Wave Back

I’m trying to be the guy who waves to everybody I pass on my run. It’s not hard when I get out at 4 pm for a good 10 miler, as the majority of the rail trail using crowd is still at work, so I don’t have humanity overload syndrome. HOS – is that a thing? It is now.

I didn’t always wave to people when I ran, despite feeling some degree of affinity through shared exercise, as I just didn’t think people wanted stranger acknowledgement. I tended to reserve my subtle shows of appreciation to other runners only, and sometimes only to those I knew were really putting in work for the sake of running and not to check off their Instagram fitspo hashtag requirement. Yeah, I was (“was”) a judgey judgerson.

Since scrapping my treadmill training (Oh, I didn’t address that yet…another post) I’ve been on the familiar stretch of rail trail I put so many miles on over the years, and I decided that while I’m out in the world alongside others, I should go ahead and express my appreciation for them being out in the world as well. So I started waving to people, or at least acknowledging them with eye contact, a subtle smile through pressed lips, and maybe a low hand out to wave, or just two fingers for a “what’s up”. It’s as simple as that, but I decided to do that to EVERY person I passed, even if when I turned around we saw each other a second time. Runners, walkers, cyclists, bike commuters, neighborhood folk, dog walkers, people sitting on benches, men pushing carts to the metal recycling plant, drunk dudes on benches, randos…everyone.

I want to be known, in part, as “That guy who always waves at me.”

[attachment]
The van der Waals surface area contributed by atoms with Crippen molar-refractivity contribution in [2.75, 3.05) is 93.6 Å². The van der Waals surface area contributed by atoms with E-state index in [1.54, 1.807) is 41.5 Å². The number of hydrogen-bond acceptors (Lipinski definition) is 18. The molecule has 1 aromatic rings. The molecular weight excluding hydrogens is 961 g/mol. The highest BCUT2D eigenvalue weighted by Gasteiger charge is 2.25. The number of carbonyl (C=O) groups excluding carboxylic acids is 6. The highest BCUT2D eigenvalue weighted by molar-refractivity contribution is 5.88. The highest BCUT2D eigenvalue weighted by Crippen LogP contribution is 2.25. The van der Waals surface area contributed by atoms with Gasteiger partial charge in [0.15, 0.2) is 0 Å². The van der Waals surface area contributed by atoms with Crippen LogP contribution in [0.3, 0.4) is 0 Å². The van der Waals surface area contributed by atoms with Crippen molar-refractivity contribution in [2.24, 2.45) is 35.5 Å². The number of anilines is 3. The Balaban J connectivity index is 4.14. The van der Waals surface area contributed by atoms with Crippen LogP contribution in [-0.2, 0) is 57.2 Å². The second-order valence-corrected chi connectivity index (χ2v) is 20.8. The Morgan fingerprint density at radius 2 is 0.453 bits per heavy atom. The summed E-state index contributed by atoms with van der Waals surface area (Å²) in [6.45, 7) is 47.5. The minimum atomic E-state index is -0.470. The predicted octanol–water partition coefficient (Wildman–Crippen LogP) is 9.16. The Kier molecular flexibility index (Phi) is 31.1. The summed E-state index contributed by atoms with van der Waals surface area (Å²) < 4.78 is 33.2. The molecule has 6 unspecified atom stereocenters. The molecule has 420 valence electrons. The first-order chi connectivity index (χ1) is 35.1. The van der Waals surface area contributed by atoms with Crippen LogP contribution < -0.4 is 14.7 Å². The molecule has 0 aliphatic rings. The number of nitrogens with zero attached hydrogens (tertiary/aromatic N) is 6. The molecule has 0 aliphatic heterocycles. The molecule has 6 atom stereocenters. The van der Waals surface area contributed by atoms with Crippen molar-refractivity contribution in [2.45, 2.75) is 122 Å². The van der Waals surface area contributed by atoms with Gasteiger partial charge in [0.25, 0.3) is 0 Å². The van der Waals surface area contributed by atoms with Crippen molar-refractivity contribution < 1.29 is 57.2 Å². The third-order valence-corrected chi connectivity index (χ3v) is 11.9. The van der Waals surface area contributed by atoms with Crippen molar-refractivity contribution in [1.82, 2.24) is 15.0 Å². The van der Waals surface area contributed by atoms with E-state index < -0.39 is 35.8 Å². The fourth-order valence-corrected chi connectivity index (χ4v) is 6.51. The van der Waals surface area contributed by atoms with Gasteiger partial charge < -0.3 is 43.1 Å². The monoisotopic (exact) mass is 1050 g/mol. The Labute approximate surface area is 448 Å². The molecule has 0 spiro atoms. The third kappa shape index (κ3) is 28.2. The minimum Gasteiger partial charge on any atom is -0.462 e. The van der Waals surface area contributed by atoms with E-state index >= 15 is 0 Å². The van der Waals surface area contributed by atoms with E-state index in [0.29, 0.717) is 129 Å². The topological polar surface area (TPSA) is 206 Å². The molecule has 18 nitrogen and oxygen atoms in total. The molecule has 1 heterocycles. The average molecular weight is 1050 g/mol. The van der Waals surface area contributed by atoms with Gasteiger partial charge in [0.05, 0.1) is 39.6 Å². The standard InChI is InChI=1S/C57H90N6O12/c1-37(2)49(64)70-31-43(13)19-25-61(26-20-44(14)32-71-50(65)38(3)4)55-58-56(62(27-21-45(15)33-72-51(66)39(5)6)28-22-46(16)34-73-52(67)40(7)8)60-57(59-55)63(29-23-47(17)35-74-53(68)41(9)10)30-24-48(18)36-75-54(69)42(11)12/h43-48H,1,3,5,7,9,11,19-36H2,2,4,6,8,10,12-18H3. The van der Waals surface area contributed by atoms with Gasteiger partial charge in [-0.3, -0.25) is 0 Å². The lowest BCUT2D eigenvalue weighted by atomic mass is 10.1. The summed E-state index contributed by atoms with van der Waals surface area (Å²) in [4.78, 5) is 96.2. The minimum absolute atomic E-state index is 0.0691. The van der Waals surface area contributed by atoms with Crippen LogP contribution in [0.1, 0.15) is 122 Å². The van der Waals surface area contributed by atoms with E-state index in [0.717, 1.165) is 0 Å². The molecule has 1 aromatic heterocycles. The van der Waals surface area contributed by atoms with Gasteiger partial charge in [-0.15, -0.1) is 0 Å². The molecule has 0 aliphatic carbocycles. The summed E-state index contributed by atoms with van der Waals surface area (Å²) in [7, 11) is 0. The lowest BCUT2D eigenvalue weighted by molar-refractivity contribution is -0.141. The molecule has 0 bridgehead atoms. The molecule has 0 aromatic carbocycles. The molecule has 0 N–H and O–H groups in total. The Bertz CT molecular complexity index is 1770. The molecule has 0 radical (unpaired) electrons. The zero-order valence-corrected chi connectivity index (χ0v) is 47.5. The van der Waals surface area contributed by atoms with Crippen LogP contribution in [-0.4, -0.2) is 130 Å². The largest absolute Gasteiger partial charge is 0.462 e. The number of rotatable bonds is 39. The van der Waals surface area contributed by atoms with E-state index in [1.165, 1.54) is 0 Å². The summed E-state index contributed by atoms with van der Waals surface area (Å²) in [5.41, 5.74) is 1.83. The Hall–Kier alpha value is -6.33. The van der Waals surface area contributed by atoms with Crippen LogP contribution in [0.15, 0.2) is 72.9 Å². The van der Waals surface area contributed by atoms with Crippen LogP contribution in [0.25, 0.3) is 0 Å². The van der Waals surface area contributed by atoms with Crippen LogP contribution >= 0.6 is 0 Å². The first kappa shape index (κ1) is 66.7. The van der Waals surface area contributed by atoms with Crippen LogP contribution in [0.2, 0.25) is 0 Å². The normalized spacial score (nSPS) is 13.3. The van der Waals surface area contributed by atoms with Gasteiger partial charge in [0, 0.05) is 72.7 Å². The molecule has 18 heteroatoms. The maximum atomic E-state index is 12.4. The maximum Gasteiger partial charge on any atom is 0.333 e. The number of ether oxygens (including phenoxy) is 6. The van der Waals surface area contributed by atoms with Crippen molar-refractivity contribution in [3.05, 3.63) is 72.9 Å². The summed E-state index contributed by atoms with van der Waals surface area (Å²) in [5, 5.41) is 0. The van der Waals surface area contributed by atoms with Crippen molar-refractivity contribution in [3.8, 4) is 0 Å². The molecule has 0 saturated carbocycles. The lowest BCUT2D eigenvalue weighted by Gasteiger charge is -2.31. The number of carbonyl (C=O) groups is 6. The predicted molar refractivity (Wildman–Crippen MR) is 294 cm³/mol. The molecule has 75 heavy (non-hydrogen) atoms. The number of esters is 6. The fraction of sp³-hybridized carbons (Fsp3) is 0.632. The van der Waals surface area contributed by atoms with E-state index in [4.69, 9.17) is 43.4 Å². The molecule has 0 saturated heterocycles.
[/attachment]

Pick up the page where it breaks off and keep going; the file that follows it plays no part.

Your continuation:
It won’t necessarily matter in any deep, important sense, but a non-threatening gesture of acknowledgement and cooperation can only bring value to a relationship should some more serious situation arise. Who knows. Regardless, I like acknowledging people and I like being acknowledged.

Here’s the rub though. MOST people don’t acknowledge back. It’s a near extreme buddhist practice in detachment to wave to every person you pass, knowing most won’t return the kindness and you’ll be left fighting off a rising disappointment and callousness. The key is to not care, to just wave because you know it’s nice. But again, most people don’t respond. Cyclists are pretty notorious for not exchanging waves. Maybe it has something to do with their speed of travel. Or hell, maybe I never see their response when they zip by. Women often don’t respond unless they have made it a point to acknowledge others before you even reached them. I really don’t hold anything against anyone for not responding, especially women. I often didn’t wave to them previously because in a patriarchal society of constant objectification and sexual harrassment, I didn’t want to play into any notion of that at all. Ultimately, I just said “fuck it” and started waving, but not too pointedly or with extended eye contact or creepy smiling or anything. Just a quick, “I acknowledge you” and keep moving. I’ll do it even when I know they are looking away from me intentionally. It’s all good. I’m gonna err on the side of kindness.

Acknowledging others can be tricky though. You don’t want to always assert dominance with extended eye contact, which is absolutely A THING with males. We evolved from primates don’t forget. Our animal nature is a part of us and I’ve absolutely seen total strangers get into fist fights because one alpha male looked at another alpha male too long, neither of them wanting to break eye contact in an act of submission. Seriously, IT’S A THING. I make it a point to “see” others, but not too quickly, to show respect, but not weakness. It’s a funny primal relationship males have to walk…or run.

On the other hand, most people that don’t respond to stranger acknowledgement is because a stranger is a stranger. Kindness can be risky, and when we are genetically coded with survival behaviour, it’s safer to keep to oneself and not build any sort of relationship with someone you don’t know, of which you’ve never build trust or had reason to. How many times has the kindess of a stranger turned out to be a ruse for some other intent, whether it’s to bring you into their religion, give them money, or an outright physical assault. Humans haven’t lived on top of each other like this for essentially our entire existence, and so our tribal relationship directives still take precedence in most of our interactions, especially with strangers. Keep to yourself until you are around those you trust.